have considerable problems with alcohol,
cannabis use and other drug use increases chances of hospital admission
(Miles et al 2003, Menzies et al 1996)
• Increase in admissions for schizophrenia
and substance misuse - challenge on
wards (Simpson et al 2011)
• Limited evidence about effective
interventions but stepped approach to
alcohol should be applicable:
• Screening & assessment
• Brief advice & brief interventions
• MH nurse education and development
needs to include knowledge and skills to
work therapeutically with patients
presenting with dual diagnoses
• Sexual health
• Many people with schizophrenia have
difficulties in their intimate relationships being victimised/exploited, not having the
skills to find and maintain a relationship, and
also limited understanding of sexual safety
(prevention of BBV and STI infection).
• Also evidence of association between child
sex abuse and many psychiatric disorders
including schizophrenia with implications for
practice (Read et al 2005, Jonas et al 2011)
• Sexual health not really on radar but could
be embedded in the public mental health
agenda (Hughes & Gray 2009)
Room for improvement: Families, carers and discharge
• Families and carers
Engagement, information, signpost
Family champions on wards
Learn from families & carers
‘Triangle of care’
• Patients as parents
• Needs of parents and children & familyfriendly services (Burbach & Stanbridge
2006, Askey et al 2009)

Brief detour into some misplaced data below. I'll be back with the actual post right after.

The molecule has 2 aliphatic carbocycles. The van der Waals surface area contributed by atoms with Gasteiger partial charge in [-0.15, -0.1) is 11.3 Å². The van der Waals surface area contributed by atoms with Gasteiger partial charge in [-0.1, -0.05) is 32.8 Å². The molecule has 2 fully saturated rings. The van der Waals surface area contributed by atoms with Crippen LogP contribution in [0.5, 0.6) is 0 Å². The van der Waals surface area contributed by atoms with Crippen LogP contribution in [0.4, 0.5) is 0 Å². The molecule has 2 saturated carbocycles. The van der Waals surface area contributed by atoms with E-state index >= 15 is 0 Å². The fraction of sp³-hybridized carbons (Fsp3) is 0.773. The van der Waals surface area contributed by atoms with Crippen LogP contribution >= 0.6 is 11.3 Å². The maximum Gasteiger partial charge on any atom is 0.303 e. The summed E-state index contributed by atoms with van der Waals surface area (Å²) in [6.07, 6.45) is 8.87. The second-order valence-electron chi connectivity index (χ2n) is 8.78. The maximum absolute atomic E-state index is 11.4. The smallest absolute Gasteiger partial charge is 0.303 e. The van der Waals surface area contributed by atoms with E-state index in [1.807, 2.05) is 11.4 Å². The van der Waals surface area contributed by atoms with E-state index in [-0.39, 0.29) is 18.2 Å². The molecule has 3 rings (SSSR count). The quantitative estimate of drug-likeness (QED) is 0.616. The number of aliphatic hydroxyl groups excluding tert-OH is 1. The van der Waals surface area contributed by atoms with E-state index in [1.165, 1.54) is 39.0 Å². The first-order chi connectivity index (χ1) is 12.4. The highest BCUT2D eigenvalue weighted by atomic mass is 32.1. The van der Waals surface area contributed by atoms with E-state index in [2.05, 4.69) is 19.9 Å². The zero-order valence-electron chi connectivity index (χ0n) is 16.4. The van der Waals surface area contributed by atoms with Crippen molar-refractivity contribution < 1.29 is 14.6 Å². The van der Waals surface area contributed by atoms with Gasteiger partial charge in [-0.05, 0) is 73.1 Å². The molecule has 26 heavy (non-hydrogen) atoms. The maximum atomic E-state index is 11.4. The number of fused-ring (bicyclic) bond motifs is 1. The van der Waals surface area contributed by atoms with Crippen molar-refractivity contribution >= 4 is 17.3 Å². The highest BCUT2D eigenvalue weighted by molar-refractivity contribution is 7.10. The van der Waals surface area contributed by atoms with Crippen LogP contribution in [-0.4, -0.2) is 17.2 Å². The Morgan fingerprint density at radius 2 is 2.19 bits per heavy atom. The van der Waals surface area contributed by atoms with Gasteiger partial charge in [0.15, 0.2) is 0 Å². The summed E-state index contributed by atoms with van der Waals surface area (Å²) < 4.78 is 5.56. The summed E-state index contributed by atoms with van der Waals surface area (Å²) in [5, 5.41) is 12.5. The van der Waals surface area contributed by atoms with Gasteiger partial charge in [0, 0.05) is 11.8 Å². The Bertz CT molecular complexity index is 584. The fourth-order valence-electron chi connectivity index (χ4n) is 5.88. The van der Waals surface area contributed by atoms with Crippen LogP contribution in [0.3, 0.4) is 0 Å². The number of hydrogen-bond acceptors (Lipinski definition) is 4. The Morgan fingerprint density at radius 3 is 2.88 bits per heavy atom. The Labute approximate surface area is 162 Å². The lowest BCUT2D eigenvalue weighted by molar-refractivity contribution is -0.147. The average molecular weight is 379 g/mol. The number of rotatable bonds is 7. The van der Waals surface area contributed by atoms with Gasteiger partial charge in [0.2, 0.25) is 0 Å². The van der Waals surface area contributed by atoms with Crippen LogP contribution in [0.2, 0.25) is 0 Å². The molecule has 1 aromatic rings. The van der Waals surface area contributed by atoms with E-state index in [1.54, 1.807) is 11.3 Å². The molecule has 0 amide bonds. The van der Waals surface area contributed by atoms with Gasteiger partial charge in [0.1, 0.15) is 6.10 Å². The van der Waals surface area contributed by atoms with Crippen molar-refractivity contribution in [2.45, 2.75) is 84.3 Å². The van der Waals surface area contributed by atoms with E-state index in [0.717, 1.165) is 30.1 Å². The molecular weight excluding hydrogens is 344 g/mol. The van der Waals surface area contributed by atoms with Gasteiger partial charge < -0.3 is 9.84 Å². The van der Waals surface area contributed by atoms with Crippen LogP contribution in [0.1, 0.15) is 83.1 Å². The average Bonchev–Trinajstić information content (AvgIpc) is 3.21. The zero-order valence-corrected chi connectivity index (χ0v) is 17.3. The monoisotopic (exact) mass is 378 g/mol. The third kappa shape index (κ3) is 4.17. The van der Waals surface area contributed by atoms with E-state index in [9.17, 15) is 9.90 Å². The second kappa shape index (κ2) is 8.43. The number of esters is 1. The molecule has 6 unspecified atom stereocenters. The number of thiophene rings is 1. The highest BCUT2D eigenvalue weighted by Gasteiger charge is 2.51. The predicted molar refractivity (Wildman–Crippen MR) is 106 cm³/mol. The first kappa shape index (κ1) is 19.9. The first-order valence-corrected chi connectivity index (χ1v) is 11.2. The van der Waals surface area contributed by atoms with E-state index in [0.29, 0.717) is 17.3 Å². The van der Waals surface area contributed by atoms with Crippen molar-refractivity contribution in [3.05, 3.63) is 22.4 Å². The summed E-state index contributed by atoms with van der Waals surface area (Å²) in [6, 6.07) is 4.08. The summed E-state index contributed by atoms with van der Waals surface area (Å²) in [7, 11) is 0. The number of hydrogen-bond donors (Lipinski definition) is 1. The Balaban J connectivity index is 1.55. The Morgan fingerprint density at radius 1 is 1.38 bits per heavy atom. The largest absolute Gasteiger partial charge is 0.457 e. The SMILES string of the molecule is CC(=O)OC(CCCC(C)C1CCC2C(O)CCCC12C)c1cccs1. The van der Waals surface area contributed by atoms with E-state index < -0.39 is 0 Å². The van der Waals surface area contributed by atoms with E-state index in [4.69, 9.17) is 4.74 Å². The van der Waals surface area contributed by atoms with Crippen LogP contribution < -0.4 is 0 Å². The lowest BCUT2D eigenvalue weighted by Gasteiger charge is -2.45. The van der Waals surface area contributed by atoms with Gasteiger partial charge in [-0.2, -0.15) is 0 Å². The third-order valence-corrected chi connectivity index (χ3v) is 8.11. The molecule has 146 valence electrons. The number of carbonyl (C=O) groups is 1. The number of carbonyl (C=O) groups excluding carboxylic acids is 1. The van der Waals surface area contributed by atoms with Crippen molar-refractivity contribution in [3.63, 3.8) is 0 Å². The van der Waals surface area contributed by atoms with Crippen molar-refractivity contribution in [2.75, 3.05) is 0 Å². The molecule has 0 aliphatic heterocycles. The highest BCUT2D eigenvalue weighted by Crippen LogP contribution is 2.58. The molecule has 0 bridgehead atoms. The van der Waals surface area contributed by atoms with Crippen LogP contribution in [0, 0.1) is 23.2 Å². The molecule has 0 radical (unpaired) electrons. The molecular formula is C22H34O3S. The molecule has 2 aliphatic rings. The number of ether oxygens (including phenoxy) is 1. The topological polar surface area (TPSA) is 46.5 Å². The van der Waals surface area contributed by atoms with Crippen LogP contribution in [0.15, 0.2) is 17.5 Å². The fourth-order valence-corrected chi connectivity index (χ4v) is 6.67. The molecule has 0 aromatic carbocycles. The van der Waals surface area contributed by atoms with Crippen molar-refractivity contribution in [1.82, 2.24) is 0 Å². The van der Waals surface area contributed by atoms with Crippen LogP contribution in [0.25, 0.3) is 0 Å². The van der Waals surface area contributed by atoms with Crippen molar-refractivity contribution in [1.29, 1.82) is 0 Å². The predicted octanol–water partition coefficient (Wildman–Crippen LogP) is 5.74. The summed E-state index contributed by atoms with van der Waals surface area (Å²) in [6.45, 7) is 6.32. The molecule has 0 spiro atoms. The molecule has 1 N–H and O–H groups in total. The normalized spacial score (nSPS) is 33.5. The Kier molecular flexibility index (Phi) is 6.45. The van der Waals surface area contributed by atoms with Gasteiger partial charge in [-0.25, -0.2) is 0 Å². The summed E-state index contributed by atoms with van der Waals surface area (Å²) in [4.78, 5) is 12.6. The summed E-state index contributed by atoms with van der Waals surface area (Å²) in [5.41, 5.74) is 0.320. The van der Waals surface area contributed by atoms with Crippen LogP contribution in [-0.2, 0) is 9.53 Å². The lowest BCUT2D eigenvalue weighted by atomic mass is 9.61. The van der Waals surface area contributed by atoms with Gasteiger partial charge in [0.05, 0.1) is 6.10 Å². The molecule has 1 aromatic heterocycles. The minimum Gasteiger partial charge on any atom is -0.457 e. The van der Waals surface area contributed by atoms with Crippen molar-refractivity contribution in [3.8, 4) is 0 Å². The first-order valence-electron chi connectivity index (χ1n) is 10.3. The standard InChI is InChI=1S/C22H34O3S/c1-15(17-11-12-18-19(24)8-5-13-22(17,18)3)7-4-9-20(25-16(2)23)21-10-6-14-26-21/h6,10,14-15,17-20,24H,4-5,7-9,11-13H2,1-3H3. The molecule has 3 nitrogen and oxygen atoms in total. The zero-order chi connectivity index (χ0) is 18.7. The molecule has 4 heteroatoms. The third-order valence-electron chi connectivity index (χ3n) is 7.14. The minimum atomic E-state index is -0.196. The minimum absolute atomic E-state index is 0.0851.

• Preparing for discharge
• Maintaining recovery postdischarge
• Flexible staff, home visits, peer support
• Peer support alongside CMHTs – need for
more research into different models
(Simpson et al in press; Gillard et al
ongoing study)
Morale is good: Maintain staff morale
• Two studies found good morale
amongst staff on inpatient wards
(Bowers et al 2008, Totman et al
• Good morale important for:
• strong therapeutic alliances
• positive patient experiences, and
• successful implementation of
initiatives to improve care
• Inpatient staff feel sustained in their
potentially stressful roles by:
• mutual loyalty and trust within
cohesive ward teams
• clear roles
• supportive ward managers
• well designed organisational
procedures and structures
• Perceived threats to good morale
• Staffing levels that are insufficient
for staff to feel safe and able to
spend time with patients
• High (perceived) risk of violence
• Lack of voice/involvement in
decisions and in the wider
• Need to:
• Increase employee voice
• Design jobs to maximise autonomy
within clear structured protocols
• Enable and promote greater staffpatient contact
• Improving responses to violence
Nursing education
• The new mental health field practice learning outcomes include topics
specifically relating to schizophrenia, e.g. in the Communication and
interpersonal skills domain:
• 1.1 Mental health nurses must use skills of relationship-building and
communication to engage with and support people distressed by hearing
voices, experiencing distressing thoughts or experiencing other perceptual